[Free Consultation] Are you spending money on advertising but not getting the results you want? Are you looking for more sales and leads but have no idea where or how to start? Get help from our world-class marketing experts in a free consultation call.
Click Here To Schedule Your Free Consultation Now
The last few years have seen a surge in the supply and demand of software as a service (SaaS) platforms. The industry is varied, ranging from video conferencing solutions to sophisticated customer relationship management (CRM) platforms, like HubSpot or SalesForce.
One thing they all have in common is that they are software products used by the end user on the Internet. Another is that, just like any other business, SaaS companies need to market their products to find new leads and customers. This often includes cold email campaigns.
A HubSpot report showed that the software industry saw a cold email open rate of just 20% — which means that 80% of cold emails from SaaS companies were never even read:
This leads to the question of how SaaS companies can create emails that not only connect with prospects but also get their customer value management off to a positive start. Ultimately, it comes down to writing an email that appeals to and answers the call of the person receiving it.
In this post, I’ll discuss how to achieve this, but first let’s take a brief look at how cold email campaigns for SaaS companies are different from those in other industries.
What Makes SaaS Cold Emails Different from Other Industries?
SaaS companies face many of the same problems that other industries do when it comes to email marketing. They still have to make sure their emails are delivered, for example. They also need to make sure people open their emails, read them, and — even better — click on the link they’ve provided.
One way that the SaaS business model stands out from other models is how they tend to go about attracting new customers. For instance, you would not find many retail businesses offering the use of their products free to use for a month — which is precisely what a lot of SaaS businesses do. It can be a very effective carrot to draw people in. After all, people love free stuff!
And although it might be relatively easy to get people to sign up for a free trial or demo, it generates no revenue until the prospect signs up for a paid package.
SaaS businesses should try to avoid the temptation of offering a trial straight away, instead using it as a closing tool where appropriate.
A lot of prospects will end up signing up for a free trial or demo before committing, meaning that there should then be a focus on educating them on the product — and not just how all the features work, but how it can make the prospect’s life easier. This helps ensure strong customer value management and will ultimately get you closer to a deal.
Even better, the nature of SaaS products means that the developer will have detailed information on how their products are being used on an individual level. This opens up marketing opportunities that most other industries won’t have. SaaS businesses should recognize this and take full advantage of it.
7 Steps to Get More SaaS Customers with Cold Emails
1) Gather Data and Understand Your Prospects
When it comes to cold emails, the first order of business is understanding who you’re sending it to. You may already have a contact, a company name and a general idea of how your firm can help theirs. But sending an effective cold email requires you to go further, and an excellent place to start is recognizing what your prospects need.
The most obvious starting point is current clients or segments you already service. This will give you a broad idea of who may respond most favorably to your email.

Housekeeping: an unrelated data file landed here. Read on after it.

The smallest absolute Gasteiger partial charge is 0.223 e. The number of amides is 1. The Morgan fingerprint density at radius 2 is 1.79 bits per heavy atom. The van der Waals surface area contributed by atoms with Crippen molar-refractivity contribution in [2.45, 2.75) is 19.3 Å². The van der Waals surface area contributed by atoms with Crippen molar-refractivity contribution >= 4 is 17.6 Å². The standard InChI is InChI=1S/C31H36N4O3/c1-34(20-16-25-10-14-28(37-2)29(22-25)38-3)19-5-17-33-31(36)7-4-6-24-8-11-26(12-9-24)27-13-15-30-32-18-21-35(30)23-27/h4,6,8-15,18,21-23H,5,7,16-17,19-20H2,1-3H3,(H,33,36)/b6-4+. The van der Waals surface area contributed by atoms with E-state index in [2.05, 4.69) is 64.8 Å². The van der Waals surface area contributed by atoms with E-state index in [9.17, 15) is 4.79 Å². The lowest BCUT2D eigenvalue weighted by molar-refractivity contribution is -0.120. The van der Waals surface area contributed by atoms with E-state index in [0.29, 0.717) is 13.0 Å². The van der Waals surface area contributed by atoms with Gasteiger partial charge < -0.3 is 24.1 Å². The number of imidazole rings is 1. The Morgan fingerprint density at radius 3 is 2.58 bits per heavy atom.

Next, dig a bit deeper. Learn about the company and who they are:
- What regions do they serve?
- How many employees do they have?
- Who are their competitors?
- Do they have an IT Team Department?
- Do they have existing software platforms?
- Startup or legacy brand?
- What’s their growth rate or target for growth?
- Is anything impeding that growth?
Your specific data gathering can be as narrow or as broad as you see fit, but ensure that you develop a clear picture of who your target prospect is and their pain points by the end of the process. Most importantly, figure out how your solution will help them overcome it.
Once you have sufficient data, you can put it into a customer or buyer persona that will shape your cold emails. The deeper you dig for data, the more direct and consequential your message will be:
2) Find the Correct Recipient(s)
Now that you’ve identified the type of person (i.e. job role) you want to target, you need to get their email address. But how do you find it?
The good news is that software is available that will help make the task a lot easier than you might think. For instance, a tool such as Email Hunter make it easy for you to find the email you’re looking for in a matter of seconds. The tool offers search options that include the most common email pattern and the ability to find all email addresses at a domain, which is ideal if you want to send bulk emails to particular companies.
More targeted search options include the ability to filter by department or to search for emails by the name of the intended recipient. Just type in their first and last name along with the domain of the company they work for and you should get their work email address in a matter of moments.
Email Hunter will also verify the emails for you by checking their deliverability. This will help to keep your bounce rate down and help ensure that your emails make it to the inbox of the people you are trying to reach.
3) Make It Personal (Not About You)
Some sales individuals mistakenly believe that making it personal means focusing on themselves. While that may prove helpful in specific scenarios (namely, when you’re past the cold email stage and building rapport), cold emails need to be about your prospect.
First, show you’ve done your homework and that your concern is for the email recipient’s success. When you’re digging for data and identifying stakeholders, check out their social media pages — Facebook, Twitter and LinkedIn for starters.